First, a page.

What can you do?
Be an advocate for your own health. Early stage colon cancer may show no signs or symptoms. Listen to your body and talk to your doctor if you know something is not right. Seek a second opinion if needed.
Know your family history. 25% of all colorectal patients have a family history of the disease and/or a genetic condition that makes some people more likely to develop polyps, colon cancer, and possibly other cancer.
Reduce your risk. There are steps you can take to minimize your risk for colon cancer. Maintain a healthy body weight, get regular physical activity, limit your intake of red and processed meats, and don’t smoke.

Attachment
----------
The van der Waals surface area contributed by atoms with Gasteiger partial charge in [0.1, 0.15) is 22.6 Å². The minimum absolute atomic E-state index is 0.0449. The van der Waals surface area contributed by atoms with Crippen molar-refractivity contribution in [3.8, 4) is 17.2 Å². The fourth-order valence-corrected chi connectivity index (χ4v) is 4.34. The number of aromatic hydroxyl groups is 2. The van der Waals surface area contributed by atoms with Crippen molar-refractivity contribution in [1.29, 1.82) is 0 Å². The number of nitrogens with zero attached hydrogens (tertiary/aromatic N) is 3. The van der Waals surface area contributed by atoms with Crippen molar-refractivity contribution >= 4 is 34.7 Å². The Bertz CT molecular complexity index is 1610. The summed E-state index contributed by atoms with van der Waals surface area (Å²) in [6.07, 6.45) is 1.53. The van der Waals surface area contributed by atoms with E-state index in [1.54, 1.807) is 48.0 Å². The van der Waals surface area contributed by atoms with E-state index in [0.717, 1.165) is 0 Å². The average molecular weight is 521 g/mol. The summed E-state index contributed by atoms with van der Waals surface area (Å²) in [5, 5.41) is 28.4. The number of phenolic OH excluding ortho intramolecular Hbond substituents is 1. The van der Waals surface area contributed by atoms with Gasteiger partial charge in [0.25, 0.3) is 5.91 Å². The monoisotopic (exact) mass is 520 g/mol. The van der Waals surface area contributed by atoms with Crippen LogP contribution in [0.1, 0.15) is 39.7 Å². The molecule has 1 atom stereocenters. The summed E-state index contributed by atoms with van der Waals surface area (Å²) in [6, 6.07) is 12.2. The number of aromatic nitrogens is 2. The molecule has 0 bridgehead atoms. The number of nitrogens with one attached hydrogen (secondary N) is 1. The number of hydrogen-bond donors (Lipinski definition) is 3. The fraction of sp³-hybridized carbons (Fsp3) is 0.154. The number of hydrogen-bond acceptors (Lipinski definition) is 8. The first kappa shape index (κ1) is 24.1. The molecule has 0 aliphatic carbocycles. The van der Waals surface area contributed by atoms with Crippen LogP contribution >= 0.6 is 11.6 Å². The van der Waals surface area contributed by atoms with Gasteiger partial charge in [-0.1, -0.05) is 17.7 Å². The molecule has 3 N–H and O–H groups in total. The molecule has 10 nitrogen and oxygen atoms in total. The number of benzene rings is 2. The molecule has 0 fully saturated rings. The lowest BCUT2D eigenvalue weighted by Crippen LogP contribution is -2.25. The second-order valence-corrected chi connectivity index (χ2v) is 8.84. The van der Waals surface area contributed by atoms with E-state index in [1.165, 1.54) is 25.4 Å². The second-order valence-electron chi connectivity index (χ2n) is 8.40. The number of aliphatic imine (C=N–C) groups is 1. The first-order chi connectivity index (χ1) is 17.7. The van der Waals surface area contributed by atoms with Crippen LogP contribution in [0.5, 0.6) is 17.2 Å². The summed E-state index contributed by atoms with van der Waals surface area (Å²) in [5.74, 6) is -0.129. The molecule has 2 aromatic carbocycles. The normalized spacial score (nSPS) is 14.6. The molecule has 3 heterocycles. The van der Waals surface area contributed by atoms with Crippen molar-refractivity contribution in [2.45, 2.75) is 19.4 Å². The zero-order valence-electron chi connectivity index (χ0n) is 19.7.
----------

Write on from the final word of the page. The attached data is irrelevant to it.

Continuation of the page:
Colon Cancer Signs & Symptoms
Change in Bathroom Habits
Unexplained Weight Loss
Persistent Cramps or Low Back Pain
INFORMATION & RESOURCES ABOUT YOUNG ADULT COLORECTAL CANCER
New York Times Early Onset Colorectal Cancer Series
All articles by Roni Caryn Rabin
- “Colon and Rectal Cancer on the Rise in Young People,” Feb. 28, 2017
- “What Young People Need to Know About Colon Cancer,” March 16, 2017
- “More Young People are Dying of Colon Cancer,” Aug. 22, 2017
Vee on the Street
Young adult onset colorectal cancer study reports
- Colorectal Cancer Rates Have Risen Dramatically in Gen X and Millennials
- Colorectal Cancer Death Rates Rising in People Under 55
Downloads & Shareables
- Metastatic Colorectal Cancer, Spring 2018 (.pdf)
- Download Infographics (zip file)
- Download Testimonial Graphics (zip file)
- Marvin card (2017) (.pdf)
- Jenna card (2018) (.pdf)
- Order free educational materials to share